In a line of decisions . . . going back perhaps as far as . . . [1891], the Court has recognized that a right of personal privacy, or a guarantee of certain areas or zones of privacy, does exist under the Constitution. In varying contexts, the Court or individual Justices have, indeed, found at least the roots of that right in the First Amendment . . .; in the Fourth and Fifth Amendments . . .; in the penumbras of the Bill of Rights . . .; in the Ninth Amendment . . .; or in the concept of liberty guaranteed by the first section of the Fourteenth Amendment. . ..

After this disjunctive jumble of precedent (which may establish no more than "the roots of that right"), and after adding that the right has "some extension to activities relating to" various family law issues, the Court closes its attempt to define and defend the right, having established neither the principle that justifies nor the principle that limits it.

Nevertheless, the Court next says, "This right of privacy . . . is broad enough to encompass a woman's decision whether or not to terminate her pregnancy." Why that right is "broad enough" the Court does not say. The Court does follow this sentence with a list of "detriments" a woman would suffer who could not have an abortion, and one may infer that it is the severity of the detriments that gives rise to the right. But while the Court cannot mean that "detriments" create rights--since all statutes impose "detriments," and since most "detriments" do not give rise to a legal right--the Court does not say why detriments create a right here, or why these particular detriments create this particular right.(66)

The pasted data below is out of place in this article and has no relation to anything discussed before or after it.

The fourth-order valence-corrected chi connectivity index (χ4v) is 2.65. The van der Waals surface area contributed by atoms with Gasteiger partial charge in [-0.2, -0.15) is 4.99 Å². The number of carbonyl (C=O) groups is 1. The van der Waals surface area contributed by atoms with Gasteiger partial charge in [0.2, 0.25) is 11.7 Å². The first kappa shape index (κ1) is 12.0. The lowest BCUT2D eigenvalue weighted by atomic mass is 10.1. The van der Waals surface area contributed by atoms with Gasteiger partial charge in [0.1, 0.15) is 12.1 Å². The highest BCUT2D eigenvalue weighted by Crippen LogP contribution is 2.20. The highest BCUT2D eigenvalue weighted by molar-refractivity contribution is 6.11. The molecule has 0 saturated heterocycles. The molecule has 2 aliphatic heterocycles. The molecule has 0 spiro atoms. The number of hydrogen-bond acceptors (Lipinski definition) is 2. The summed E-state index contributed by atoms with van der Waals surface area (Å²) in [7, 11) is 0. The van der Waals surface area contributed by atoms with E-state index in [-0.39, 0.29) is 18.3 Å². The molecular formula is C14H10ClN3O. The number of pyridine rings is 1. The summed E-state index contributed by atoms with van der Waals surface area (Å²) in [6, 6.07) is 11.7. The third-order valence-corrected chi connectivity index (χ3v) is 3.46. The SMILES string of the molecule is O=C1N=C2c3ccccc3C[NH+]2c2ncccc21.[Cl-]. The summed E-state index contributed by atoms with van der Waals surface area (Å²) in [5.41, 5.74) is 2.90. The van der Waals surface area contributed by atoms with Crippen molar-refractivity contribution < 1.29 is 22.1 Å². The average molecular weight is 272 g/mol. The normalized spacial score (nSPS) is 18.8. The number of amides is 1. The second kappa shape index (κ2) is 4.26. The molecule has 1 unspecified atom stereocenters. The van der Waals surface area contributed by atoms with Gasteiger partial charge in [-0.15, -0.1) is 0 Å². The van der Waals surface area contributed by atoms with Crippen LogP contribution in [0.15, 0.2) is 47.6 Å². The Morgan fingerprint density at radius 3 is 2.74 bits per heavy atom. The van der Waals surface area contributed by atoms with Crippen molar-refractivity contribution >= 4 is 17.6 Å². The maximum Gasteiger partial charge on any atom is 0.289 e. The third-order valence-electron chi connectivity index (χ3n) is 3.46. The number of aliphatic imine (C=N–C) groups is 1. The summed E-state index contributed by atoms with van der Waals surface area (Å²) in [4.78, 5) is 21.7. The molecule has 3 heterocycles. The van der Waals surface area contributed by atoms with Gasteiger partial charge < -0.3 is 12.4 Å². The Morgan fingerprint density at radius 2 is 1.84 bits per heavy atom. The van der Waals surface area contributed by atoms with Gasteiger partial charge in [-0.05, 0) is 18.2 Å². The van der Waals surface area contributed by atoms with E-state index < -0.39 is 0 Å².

Others have used harsher terms in describing the Court's finding of a constitutional right to privacy. Hyman Gross, for instance, declares that the right of privacy defined in Griswold was "a malformation of constitutional law which thrives because of the conceptual vacuum surrounding the legal notions of privacy."(67) Indeed, Justice Douglas's reasoning reportedly provoked "not only giggles but guffaws" by clerks in the office of concurring Justice Goldberg.(68)

It is often suggested that Douglas went through such legal contortions simply to avoid the charge that he was engaging in substantive due process--the original sin of constitutional interpretation. Indeed, Douglas takes great pains at the beginning of his opinion to distance his reasoning from this discredited doctrine.